After a 14-year professional career in Major League Soccer, Germany, and with the U.S. Men’s National Team, veteran forward Josh Wolff announced his retirement today. The 35-year-old was named a player/coach prior to the start of the 2012 season, but will now join the technical staff full-time as an assistant coach.
“It’s been a fun ride and I have had a lot of great experiences over the years in the League, abroad, and with the national team,” said Wolff. “I’d like to thank everyone for the memories, advice, and direction over the years. Though I’m excited to take the next step in my career and to be joining such a great technical staff, I’m most excited to build upon what we did this past season as a group.”
After playing in nine games to start the season, Wolff’s 2012 campaign was cut short in September following surgery to repair a lower back disc herniation. Last season, Wolff started 23 of the 30 games in which he appeared for D.C. United and logged close to 2,000 minutes, netting five goals and assisting on seven more.
“I was lucky enough to play alongside Josh since we were teenagers and we were able to share some incredible experiences, playing in the Olympics and a World Cup as teammates,” said D.C. United Head Coach Ben Olsen. “He had a wonderful career both for the national team and in MLS and I consider him one of my oldest friends. I am extremely excited that he’s joining our staff full-time. He brings a fresh perspective that will continue to help both this club and me.”
Josh Wolff’s professional career began in 1998, when he was allocated to the Chicago Fire. He went on to score a rookie-record eight goals in 14 games (all starts) and helped the Fire to MLS Cup and U.S. Open Cup titles in the team’s inaugural season. He played for Chicago until the 2002 season – winning another U.S. Open Cup title in 2000 – before joining the Kansas City Wizards in 2003. Over four seasons there, Wolff collected 27 goals and 20 assists and helped the Wizards capture the 2004 U.S. Open Cup. He departed MLS in 2006 and joined 1860 Munich, making 34 appearances and scoring twice for the German Bundesliga second-division side. In 2008, he returned to MLS and Kansas City, joining the Wizards for three seasons (2008-2010), before being selected by D.C. United in the MLS Re-Entry Draft after the 2010 campaign. Over two full seasons in D.C., Wolff played in 39 games (24 starts), providing five goals and eight assists for the Black-and-Red.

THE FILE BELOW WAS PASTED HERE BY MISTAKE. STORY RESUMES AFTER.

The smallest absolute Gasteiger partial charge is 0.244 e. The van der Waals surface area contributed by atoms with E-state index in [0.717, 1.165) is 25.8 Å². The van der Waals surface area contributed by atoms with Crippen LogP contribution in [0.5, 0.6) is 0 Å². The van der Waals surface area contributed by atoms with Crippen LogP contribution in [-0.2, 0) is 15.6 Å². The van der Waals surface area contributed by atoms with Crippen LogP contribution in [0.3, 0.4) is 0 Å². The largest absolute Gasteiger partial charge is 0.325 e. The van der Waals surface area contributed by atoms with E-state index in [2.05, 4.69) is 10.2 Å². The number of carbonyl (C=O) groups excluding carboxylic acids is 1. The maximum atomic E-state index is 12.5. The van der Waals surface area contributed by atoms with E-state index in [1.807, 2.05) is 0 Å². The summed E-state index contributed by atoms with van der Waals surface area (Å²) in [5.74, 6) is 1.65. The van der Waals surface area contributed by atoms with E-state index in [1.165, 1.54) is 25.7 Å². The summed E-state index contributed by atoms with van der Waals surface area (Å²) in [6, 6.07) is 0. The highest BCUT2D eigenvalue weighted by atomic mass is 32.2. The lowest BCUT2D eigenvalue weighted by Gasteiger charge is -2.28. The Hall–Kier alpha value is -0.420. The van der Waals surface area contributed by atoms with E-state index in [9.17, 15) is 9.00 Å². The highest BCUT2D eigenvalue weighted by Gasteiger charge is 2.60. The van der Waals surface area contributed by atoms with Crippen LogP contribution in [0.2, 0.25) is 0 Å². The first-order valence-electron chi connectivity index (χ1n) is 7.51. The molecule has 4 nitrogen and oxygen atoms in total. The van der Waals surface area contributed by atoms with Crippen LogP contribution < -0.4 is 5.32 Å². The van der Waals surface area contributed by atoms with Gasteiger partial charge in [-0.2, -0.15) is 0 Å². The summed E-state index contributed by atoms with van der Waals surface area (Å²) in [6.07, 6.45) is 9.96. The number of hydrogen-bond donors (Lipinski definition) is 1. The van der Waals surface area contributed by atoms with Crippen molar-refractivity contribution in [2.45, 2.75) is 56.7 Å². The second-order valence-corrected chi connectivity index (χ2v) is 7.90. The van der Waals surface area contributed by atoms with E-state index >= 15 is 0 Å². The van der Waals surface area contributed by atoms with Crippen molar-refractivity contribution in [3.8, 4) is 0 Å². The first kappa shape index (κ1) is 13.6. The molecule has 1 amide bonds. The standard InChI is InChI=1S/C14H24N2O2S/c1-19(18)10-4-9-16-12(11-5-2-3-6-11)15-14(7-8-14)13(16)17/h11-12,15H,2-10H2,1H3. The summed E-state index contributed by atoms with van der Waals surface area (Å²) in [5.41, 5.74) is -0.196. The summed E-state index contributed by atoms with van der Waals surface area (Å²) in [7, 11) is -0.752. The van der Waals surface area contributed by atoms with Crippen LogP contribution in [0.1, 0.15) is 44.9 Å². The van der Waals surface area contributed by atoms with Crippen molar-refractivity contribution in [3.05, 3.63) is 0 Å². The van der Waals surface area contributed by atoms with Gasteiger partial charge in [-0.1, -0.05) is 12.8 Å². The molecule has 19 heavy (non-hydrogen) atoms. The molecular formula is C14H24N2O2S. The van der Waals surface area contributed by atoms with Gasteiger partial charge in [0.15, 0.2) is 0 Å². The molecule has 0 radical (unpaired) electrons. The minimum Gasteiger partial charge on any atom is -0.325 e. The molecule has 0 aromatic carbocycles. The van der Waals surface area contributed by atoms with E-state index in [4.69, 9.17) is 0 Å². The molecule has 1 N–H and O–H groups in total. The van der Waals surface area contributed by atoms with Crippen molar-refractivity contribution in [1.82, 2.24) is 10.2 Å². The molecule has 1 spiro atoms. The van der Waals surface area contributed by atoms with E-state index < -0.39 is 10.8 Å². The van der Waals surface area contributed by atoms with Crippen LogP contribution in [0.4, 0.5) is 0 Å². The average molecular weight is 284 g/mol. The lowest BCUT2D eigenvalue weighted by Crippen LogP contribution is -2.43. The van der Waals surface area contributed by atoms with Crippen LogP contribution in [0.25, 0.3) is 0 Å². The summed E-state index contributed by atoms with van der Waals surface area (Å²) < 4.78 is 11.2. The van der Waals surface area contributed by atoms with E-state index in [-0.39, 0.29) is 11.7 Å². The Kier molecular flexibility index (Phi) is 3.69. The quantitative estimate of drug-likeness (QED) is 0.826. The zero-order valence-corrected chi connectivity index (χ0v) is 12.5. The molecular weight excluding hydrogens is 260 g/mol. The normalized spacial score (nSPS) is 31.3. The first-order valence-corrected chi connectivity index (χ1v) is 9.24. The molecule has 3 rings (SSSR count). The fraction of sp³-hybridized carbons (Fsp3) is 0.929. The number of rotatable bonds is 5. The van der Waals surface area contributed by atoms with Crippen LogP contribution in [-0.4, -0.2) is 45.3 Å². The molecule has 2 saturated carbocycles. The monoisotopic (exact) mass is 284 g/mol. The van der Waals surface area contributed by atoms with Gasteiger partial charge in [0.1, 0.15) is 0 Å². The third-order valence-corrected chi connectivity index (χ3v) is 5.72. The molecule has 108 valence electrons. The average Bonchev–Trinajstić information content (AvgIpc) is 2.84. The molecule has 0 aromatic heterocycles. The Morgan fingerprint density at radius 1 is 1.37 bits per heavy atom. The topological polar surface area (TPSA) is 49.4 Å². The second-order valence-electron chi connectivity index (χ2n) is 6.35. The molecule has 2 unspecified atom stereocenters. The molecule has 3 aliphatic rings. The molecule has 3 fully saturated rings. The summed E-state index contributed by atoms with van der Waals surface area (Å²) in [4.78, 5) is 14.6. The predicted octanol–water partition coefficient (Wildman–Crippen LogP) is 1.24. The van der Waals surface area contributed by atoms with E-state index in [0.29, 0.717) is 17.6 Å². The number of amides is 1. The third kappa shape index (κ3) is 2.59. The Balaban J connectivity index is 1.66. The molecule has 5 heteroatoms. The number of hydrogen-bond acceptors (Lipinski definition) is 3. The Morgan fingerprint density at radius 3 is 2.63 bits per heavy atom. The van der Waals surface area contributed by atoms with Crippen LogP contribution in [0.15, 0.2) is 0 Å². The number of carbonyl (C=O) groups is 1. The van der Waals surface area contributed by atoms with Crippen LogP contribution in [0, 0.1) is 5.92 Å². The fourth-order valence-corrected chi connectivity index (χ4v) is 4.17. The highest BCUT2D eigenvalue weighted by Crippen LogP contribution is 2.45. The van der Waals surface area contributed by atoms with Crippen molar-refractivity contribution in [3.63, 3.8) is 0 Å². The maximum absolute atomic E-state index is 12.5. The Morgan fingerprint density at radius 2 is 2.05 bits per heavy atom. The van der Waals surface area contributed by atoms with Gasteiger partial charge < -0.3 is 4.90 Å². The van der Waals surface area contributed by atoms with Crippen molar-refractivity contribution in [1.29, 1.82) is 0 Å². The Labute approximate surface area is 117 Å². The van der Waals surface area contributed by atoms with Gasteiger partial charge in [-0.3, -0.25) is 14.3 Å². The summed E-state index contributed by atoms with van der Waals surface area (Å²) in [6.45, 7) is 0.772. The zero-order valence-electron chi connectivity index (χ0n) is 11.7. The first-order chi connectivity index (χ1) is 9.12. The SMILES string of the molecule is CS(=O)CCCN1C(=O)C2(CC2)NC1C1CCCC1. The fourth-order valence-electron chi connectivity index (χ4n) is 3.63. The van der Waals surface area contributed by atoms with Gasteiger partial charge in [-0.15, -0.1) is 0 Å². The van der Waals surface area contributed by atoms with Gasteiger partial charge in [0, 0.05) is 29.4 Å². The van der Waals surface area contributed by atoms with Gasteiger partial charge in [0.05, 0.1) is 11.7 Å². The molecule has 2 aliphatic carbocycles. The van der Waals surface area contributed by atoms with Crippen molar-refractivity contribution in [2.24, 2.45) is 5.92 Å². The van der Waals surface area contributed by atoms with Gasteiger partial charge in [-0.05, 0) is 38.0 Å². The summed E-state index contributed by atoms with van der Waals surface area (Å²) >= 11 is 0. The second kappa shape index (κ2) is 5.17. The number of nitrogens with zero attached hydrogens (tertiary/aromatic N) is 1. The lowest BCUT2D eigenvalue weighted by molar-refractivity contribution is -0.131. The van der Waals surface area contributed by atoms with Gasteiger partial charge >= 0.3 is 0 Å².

Over his entire MLS career, Wolff played in 267 regular season games (210 starts), amassing an impressive 80 goals and 49 assists in close to 20,000 minutes played.
Internationally, Wolff made 52 appearances for the U.S. Men’s National Team, scoring nine goals and adding five assists. Wolff recorded his first international goal on October 25, 2000 in a 2-0 triumph against Mexico. He also scored the game-winner against Mexico in February of 2001 that helped send the U.S. to the 2002 FIFA World Cup. The forward made the U.S. roster for two FIFA World Cups, the first in 2002 in Korea and Japan and the second in 2006 in Germany, alongside current United Head Coach Ben Olsen. At the 2002 World Cup, Wolff made two appearances for his country, assisting on the Brian McBride goal that propelled the U.S. into the quarterfinal stage at the expense of Mexico. He also notched the match-winning strike at the 2002 CONCACAF Gold Cup Final in a 2-0 win over Costa Rica. He played in every minute of the United States’ six matches at the 2000 Olympic Games in Sydney.
Prior to his professional career, Wolff played for the University of South Carolina (1995-97), where he tallied 21 goals and eight assists in 43 games.